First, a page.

Mom: Poignant Last Days

Thanks to my sister Gloria, Mom was able to live on her beloved Iowa farm until after her 97th birthday. Gloria stayed with her “temporarily” after she retired from 34 years of teaching junior high art at Creston’s Burton R. Jones Junior High.

But Mom had said that if she got to the place where she needed a nursing home, she’d like to go to the Stuart Care Center in the neighboring town. All four Neal aunts had lived at the Care Center. Aunt Nadine Shepherd lived her last days there, also Aunt Helen Neal, and even Dad’s youngest sister Aunt Marian Beaman.

Gloria saved newspapers regularly for the aunts, and gathered other items to deliver to them.

By the time Mom checked into the Care Center, Aunt Betty Wells also had a room there.

Mom wanted the pictures of her five brothers with her at the Care Center.

Last Tennis Shoes with Pink

Mom was still eating with others in the main dining room when she took a liking to Sylvia Williams’s tennis shoes because they had pink laces and splashes of pink on them. So next trip to the city, Gloria found her a new pair of tennies with hot pink accents. Mom was delighted.

Mom hadn’t been at the Care Center long when she was no longer interested in watching TV, so we took it back to the farm. She’d been there just over a month when she became more quiet. She was moved to the north dining room where she was often alone and needed help eating.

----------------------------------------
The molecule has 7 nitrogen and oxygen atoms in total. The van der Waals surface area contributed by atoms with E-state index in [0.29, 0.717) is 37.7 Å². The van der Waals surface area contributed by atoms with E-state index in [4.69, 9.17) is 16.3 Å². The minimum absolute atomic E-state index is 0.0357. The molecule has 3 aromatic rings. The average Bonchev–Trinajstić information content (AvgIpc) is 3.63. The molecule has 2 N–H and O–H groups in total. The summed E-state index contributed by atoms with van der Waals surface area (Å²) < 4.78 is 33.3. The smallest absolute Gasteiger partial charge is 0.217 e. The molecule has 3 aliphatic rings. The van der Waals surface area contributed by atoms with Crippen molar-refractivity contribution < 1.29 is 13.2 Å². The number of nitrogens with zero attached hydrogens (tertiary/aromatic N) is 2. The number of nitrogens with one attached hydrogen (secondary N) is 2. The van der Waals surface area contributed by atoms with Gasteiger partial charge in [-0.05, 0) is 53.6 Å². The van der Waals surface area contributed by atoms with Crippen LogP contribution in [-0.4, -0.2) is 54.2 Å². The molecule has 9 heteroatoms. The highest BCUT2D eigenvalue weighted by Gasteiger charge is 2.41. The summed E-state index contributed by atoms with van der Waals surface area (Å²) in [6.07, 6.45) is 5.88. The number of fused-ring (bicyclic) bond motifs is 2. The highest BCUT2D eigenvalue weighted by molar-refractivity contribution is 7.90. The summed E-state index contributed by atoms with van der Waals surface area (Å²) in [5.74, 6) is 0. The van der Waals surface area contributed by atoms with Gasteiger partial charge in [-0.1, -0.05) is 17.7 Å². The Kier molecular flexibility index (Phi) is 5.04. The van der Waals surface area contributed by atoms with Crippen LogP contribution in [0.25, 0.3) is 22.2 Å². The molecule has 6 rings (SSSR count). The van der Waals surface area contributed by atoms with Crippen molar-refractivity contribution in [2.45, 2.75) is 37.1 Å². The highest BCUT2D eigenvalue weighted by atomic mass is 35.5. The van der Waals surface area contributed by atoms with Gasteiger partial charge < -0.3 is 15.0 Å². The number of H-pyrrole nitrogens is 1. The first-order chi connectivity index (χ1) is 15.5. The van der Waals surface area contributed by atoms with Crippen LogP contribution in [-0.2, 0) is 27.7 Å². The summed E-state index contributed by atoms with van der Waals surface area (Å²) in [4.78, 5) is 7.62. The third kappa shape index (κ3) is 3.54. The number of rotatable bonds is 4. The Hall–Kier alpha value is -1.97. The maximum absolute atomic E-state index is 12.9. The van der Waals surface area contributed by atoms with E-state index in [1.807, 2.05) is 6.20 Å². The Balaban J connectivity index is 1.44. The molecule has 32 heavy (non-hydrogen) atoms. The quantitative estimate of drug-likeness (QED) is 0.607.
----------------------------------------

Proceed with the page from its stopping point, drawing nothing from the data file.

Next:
And Aunt Betty was moved to the Hospice area.

Last Nail Polish

One of the aids had trimmed Mom’s nails and shaped them, so Gloria–who is never without a manicure–took two shades of polish to the Care Center with her, pink and mauve. Mom rarely spoke by then, but we could tell she recognized her daughters.

Gloria placed the polish on the table and asked Mom which she liked best. Her finger point to the mauve. She stretched out her hand on the table for my sister to work on. Gloria and I talked while the polishing was underway.

Mom readied her other hand, patiently spreading the first one to dry.

Tennies with pink laces. Mauve fingernails. What small gifts, but what lovely ways to bless our mother.

Last Signature

I come from a motherline of greeting card senders. (I still have ones sent long ago to Mom, her mother, and even her grandmother.) When Mom could no longer shop for her own cards, Gloria would address the envelope and have Mom sign the card.

Even while she was in the nursing home, Mom signed a card that November for my husband for Veterans Day.

Mom lived at the Stuart Care Center just six weeks and two days, her last day there wasn’t  long after we lost our Aunt Betty.

Not until later did we realize that Mom’s very last signature was the one on Guy’s Veterans Day card.


A young woman I “met” through Facebook makes charms from several things, including signatures. She made these for Gloria and me. Mom loved bird watching, so she included a tiny bird charm.

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    • Dave, this was triggered by one man’s cover photo, a closeup of his hand holding his mother’s in a bed, maybe a hospital bed. Lump in throat. Wish I’d thought to do that.

  1. This beautiful tribute to your mom made me so teary. I could just see her wave her hand toward the mauve polish. Haven’t we all seen an elderly person make that move, as if it’s all she can do to gesture toward what she chooses? xo

  2. Joy, this is so touching. It’s hard to make those end of days special, but you and Gloria did a marvelous job. And it seems like your mom had the right frame of mind, too.

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